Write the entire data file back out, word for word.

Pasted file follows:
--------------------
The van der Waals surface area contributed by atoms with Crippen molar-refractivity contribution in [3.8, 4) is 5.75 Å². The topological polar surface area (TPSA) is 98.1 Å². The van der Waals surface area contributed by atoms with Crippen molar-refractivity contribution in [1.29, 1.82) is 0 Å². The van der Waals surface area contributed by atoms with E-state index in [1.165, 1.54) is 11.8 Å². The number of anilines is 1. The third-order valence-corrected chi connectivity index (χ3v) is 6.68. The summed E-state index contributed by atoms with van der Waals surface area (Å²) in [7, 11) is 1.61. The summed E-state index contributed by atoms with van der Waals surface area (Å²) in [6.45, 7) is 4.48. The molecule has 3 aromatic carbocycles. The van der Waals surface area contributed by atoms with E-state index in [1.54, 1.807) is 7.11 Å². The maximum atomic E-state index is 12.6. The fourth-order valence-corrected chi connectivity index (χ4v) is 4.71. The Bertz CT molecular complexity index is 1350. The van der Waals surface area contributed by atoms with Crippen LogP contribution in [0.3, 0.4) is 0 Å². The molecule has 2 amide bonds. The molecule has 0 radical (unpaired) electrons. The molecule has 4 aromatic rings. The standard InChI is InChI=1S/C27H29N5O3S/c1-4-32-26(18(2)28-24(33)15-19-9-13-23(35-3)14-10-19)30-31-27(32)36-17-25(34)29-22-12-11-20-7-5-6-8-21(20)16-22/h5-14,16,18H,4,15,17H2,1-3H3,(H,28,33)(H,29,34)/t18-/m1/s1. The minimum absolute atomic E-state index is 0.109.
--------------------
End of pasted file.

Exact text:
The van der Waals surface area contributed by atoms with Crippen molar-refractivity contribution in [3.8, 4) is 5.75 Å². The topological polar surface area (TPSA) is 98.1 Å². The van der Waals surface area contributed by atoms with Crippen molar-refractivity contribution in [1.29, 1.82) is 0 Å². The van der Waals surface area contributed by atoms with E-state index in [1.165, 1.54) is 11.8 Å². The number of anilines is 1. The third-order valence-corrected chi connectivity index (χ3v) is 6.68. The summed E-state index contributed by atoms with van der Waals surface area (Å²) in [7, 11) is 1.61. The summed E-state index contributed by atoms with van der Waals surface area (Å²) in [6.45, 7) is 4.48. The molecule has 3 aromatic carbocycles. The van der Waals surface area contributed by atoms with E-state index in [1.54, 1.807) is 7.11 Å². The maximum atomic E-state index is 12.6. The fourth-order valence-corrected chi connectivity index (χ4v) is 4.71. The Bertz CT molecular complexity index is 1350. The van der Waals surface area contributed by atoms with Crippen LogP contribution in [0.3, 0.4) is 0 Å². The molecule has 2 amide bonds. The molecule has 0 radical (unpaired) electrons. The molecule has 4 aromatic rings. The standard InChI is InChI=1S/C27H29N5O3S/c1-4-32-26(18(2)28-24(33)15-19-9-13-23(35-3)14-10-19)30-31-27(32)36-17-25(34)29-22-12-11-20-7-5-6-8-21(20)16-22/h5-14,16,18H,4,15,17H2,1-3H3,(H,28,33)(H,29,34)/t18-/m1/s1. The minimum absolute atomic E-state index is 0.109.